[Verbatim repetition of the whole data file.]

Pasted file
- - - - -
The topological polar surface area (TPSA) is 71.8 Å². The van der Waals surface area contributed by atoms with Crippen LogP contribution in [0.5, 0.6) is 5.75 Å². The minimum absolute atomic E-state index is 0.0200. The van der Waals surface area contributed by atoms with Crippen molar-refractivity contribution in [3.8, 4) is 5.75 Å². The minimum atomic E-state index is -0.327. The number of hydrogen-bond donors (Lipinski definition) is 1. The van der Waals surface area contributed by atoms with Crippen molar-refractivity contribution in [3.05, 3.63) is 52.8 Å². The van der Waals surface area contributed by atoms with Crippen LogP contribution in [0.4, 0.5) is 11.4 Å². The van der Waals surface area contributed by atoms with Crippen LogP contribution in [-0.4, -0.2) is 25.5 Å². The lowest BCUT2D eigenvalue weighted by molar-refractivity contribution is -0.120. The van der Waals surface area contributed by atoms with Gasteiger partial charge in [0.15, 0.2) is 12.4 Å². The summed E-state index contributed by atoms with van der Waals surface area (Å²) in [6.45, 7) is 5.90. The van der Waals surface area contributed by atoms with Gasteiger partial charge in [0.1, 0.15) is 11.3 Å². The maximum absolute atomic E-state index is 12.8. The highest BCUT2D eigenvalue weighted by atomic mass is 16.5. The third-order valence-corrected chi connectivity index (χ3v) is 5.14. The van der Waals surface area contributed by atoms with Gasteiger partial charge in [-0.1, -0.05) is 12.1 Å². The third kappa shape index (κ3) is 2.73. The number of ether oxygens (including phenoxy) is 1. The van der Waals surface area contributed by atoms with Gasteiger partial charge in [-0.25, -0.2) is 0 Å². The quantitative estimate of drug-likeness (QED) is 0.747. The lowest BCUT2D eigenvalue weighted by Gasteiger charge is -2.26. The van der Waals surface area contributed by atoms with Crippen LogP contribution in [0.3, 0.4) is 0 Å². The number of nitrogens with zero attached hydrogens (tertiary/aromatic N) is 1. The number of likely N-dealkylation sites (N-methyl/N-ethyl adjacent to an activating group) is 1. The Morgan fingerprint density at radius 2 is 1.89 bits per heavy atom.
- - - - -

The topological polar surface area (TPSA) is 71.8 Å². The van der Waals surface area contributed by atoms with Crippen LogP contribution in [0.5, 0.6) is 5.75 Å². The minimum absolute atomic E-state index is 0.0200. The van der Waals surface area contributed by atoms with Crippen molar-refractivity contribution in [3.8, 4) is 5.75 Å². The minimum atomic E-state index is -0.327. The number of hydrogen-bond donors (Lipinski definition) is 1. The van der Waals surface area contributed by atoms with Crippen molar-refractivity contribution in [3.05, 3.63) is 52.8 Å². The van der Waals surface area contributed by atoms with Crippen LogP contribution in [0.4, 0.5) is 11.4 Å². The van der Waals surface area contributed by atoms with Crippen LogP contribution in [-0.4, -0.2) is 25.5 Å². The lowest BCUT2D eigenvalue weighted by molar-refractivity contribution is -0.120. The van der Waals surface area contributed by atoms with Gasteiger partial charge in [0.15, 0.2) is 12.4 Å². The summed E-state index contributed by atoms with van der Waals surface area (Å²) in [6.45, 7) is 5.90. The van der Waals surface area contributed by atoms with Gasteiger partial charge in [0.1, 0.15) is 11.3 Å². The maximum absolute atomic E-state index is 12.8. The highest BCUT2D eigenvalue weighted by atomic mass is 16.5. The third-order valence-corrected chi connectivity index (χ3v) is 5.14. The van der Waals surface area contributed by atoms with Gasteiger partial charge in [-0.1, -0.05) is 12.1 Å². The third kappa shape index (κ3) is 2.73. The number of ether oxygens (including phenoxy) is 1. The van der Waals surface area contributed by atoms with Gasteiger partial charge in [-0.25, -0.2) is 0 Å². The quantitative estimate of drug-likeness (QED) is 0.747. The lowest BCUT2D eigenvalue weighted by Gasteiger charge is -2.26. The van der Waals surface area contributed by atoms with Crippen LogP contribution in [0.3, 0.4) is 0 Å². The number of nitrogens with zero attached hydrogens (tertiary/aromatic N) is 1. The number of likely N-dealkylation sites (N-methyl/N-ethyl adjacent to an activating group) is 1. The Morgan fingerprint density at radius 2 is 1.89 bits per heavy atom.